Take it Seriously (Wanderer part II)

All that is gold does not glitter,

Not all those who wander are lost;

The old that is strong does not wither,

Deep roots are not reached by the frost.

-JR Tolkien; Fellowship of the Ring.

This poem is quoted a few times in Tolkien’s books, but it is first found in a letter from Gandalf to Frodo Baggins in reference to Aragorn, the raider destined to be King. Not unlike the King David of ancient Israel, the writer of many of the psalms, including the one we are going to look at shortly.

“Not all those who wander are lost.”  We who know the Lord are never lost because our Father is always right there with us. Either by our side as we walk with him or right behind us as we wander, or even try to run.

I took this picture of my grandson, with my shadow in it on purpose, because it reminds me that we are never alone. Our Father is always right there, by his Holy Spirit.

shadow resize

You number my wanderings;
put my tears into Your bottle;
Are they not in Your book?
When I cry out to You,
then my enemies will turn back;
this I know, because God is for me.
10 In God (I will praise His word),
in the Lord (I will praise His word),
11 In God I have put my trust;
I will not be afraid.
What can man do to me? Ps 56


The Father cherishes you so much that he collects and saves your tears. Wow, it actually says that “You number my wanderings;
put my tears into Your bottle
” God saves our tears, keeps a record of our hurts and pains. Numbers our tears and our wanderings—our pain and confusion driven wanderings—“Why Lord? Why have those I trusted turned against me? Why do I feel this pain? Why am I lost and alone?”

There is only one reason a loving God would keep track of our tears and ramblings—so that he can answer for, answer to, and redeem each and every one.

“When I cry out to You,
Then my enemies will turn back;
This I know, because God is for me.”!
Ps 56


We have to recognize that God is always with us, he hears our cries and even saves our tears, this knowledge alone can save us from succumbing to the desire to wander off and hide, knowing that God is always there to hear us, to give us courage and to rescue us.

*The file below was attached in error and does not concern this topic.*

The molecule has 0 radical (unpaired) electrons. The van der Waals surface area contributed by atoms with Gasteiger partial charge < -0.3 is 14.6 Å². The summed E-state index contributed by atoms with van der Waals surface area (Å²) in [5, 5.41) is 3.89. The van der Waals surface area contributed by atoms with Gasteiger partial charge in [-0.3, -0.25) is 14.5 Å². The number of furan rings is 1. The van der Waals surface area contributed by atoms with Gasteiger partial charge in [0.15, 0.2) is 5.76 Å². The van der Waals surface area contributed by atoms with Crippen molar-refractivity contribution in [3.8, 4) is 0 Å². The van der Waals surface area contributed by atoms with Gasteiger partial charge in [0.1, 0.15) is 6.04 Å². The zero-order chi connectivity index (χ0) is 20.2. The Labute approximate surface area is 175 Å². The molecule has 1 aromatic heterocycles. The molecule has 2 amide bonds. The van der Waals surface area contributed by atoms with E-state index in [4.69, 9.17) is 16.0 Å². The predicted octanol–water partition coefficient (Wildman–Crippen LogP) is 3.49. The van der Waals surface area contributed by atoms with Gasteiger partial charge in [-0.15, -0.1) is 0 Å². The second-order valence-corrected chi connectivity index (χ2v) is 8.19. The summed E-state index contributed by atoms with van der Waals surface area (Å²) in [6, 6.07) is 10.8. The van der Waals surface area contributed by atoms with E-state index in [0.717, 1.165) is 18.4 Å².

We don’t need to run away from our enemies. We do not need to hide from our fears, or hide our tears. Our Father is aware of all of them, he cares about them, he cares about us, and he is for us—we have no need to be afraid

Even in our wanderings, God always knows where we are, we are never lost.


You have a destiny, a God given purpose just for you. The JR Tolkien poem we started with was written as a riddle about Aragorn, a man born to be a high King but living as a refugee under an assumed name, hiding not just from his enemies but from his own destiny. Afraid of the responsibility  and feeling unsure of his worth.

But when it became clear to him how many people were suffering because of his failure to fulfill his call, he embraced it and helped save middle earth from the evil orcs and wizards. Okay, that’s as nerdy as I‘m going to get here and I’m not sure I understand all the Lord of the Rings stuff anyway, but it makes the point.

There is a season to wander, and a season to take the trail to your destiny and to claim your inheritance. God has a better path for you, when you are willing and ready to trust. The imaginary Aragon and the historical King David had to wake up one day and decide to take their selves seriously, to take their call seriously.


At some point we all have to take this stuff seriously.

I was thinking the other day while I was driving home from work in my company truck about another contractor in town who is rumored to be in financial trouble. I have worked with some of the people who are there now and they are a big part of that company. I also know that they got away with a lot of unproductive activity while they worked for us and no doubt have not changed a whole lot, so I was not real surprised to hear this. They did more wandering then working.

Thinking about my aching joints and weary mind from another long day of pushing a project for the people who trust me to make stuff happen, I actually said out loud, just spontaneously as I thought about the attitudes of these men as opposed to how I and the team I work with approach things—I shouted at my dirty lunch box on the floor of the truck; “At some point you have to take this stuff seriously!”

It’s that simple. If you want to succeed at anything, if you want to get anywhere worth going, accomplish anything accomplishing, make a buck or a name, build a home or a kingdom—just make a difference in this life to someone—you have, at some point, to stop wandering and pick a direction, preferably the one suggested to you by the one who has been following you around for so long, pulling you out of the tall weeds—and say, okay, this is my direction, this is my mission, and even if it’s uphill and the road long—I am going to put my all into accomplishing what you call me to accomplish.

Dan's Ipad 268

My passion is to fulfill my purpose in this life, the one I stumbled into, Father, while you nudged me from side to side while whispering in my ear along the way making sure I didn’t miss the wonders along the trail or get consumed by the wolves and the bears that also watched for their chance to carry me off.

David concludes his wandering psalm with this:

Vows made to You are binding upon me, O God;
I will render praises to You,
13 For You have delivered my soul from death.
Have You not kept my feet from falling,
That I may walk before God
In the light of the living? Ps 56

David was a man of his word, and a man of God’s word, he fulfilled his destiny. That’s why the Spirit calls him a man after God’s own heart.

The old that is strong does not wither,

Deep roots are not reached by the frost.



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